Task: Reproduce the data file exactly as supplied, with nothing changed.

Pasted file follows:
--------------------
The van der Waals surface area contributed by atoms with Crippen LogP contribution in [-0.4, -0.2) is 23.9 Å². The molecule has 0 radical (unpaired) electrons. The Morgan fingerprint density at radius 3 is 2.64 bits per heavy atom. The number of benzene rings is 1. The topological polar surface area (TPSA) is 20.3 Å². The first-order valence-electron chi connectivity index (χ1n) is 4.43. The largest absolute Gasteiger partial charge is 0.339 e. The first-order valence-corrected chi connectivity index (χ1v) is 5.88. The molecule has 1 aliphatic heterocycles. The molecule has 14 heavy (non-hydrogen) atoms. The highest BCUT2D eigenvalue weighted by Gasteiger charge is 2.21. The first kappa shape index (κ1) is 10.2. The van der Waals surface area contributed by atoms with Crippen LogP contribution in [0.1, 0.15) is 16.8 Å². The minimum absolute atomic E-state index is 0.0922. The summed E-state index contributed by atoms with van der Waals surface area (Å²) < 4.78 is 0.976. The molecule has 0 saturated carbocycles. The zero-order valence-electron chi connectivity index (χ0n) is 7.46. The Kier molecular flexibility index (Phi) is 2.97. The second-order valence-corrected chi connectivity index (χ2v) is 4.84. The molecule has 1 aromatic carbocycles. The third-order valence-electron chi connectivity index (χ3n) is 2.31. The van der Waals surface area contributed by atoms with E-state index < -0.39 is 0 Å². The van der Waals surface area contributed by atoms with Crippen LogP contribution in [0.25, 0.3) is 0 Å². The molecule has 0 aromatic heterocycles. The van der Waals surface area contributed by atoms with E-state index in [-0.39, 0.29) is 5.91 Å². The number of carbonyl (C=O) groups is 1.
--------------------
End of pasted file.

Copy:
The van der Waals surface area contributed by atoms with Crippen LogP contribution in [-0.4, -0.2) is 23.9 Å². The molecule has 0 radical (unpaired) electrons. The Morgan fingerprint density at radius 3 is 2.64 bits per heavy atom. The number of benzene rings is 1. The topological polar surface area (TPSA) is 20.3 Å². The first-order valence-electron chi connectivity index (χ1n) is 4.43. The largest absolute Gasteiger partial charge is 0.339 e. The first-order valence-corrected chi connectivity index (χ1v) is 5.88. The molecule has 1 aliphatic heterocycles. The molecule has 14 heavy (non-hydrogen) atoms. The highest BCUT2D eigenvalue weighted by Gasteiger charge is 2.21. The first kappa shape index (κ1) is 10.2. The van der Waals surface area contributed by atoms with Crippen LogP contribution in [0.1, 0.15) is 16.8 Å². The minimum absolute atomic E-state index is 0.0922. The summed E-state index contributed by atoms with van der Waals surface area (Å²) < 4.78 is 0.976. The molecule has 0 saturated carbocycles. The zero-order valence-electron chi connectivity index (χ0n) is 7.46. The Kier molecular flexibility index (Phi) is 2.97. The second-order valence-corrected chi connectivity index (χ2v) is 4.84. The molecule has 1 aromatic carbocycles. The third-order valence-electron chi connectivity index (χ3n) is 2.31. The van der Waals surface area contributed by atoms with E-state index < -0.39 is 0 Å². The van der Waals surface area contributed by atoms with Crippen LogP contribution in [0.25, 0.3) is 0 Å². The molecule has 0 aromatic heterocycles. The van der Waals surface area contributed by atoms with E-state index in [-0.39, 0.29) is 5.91 Å². The number of carbonyl (C=O) groups is 1.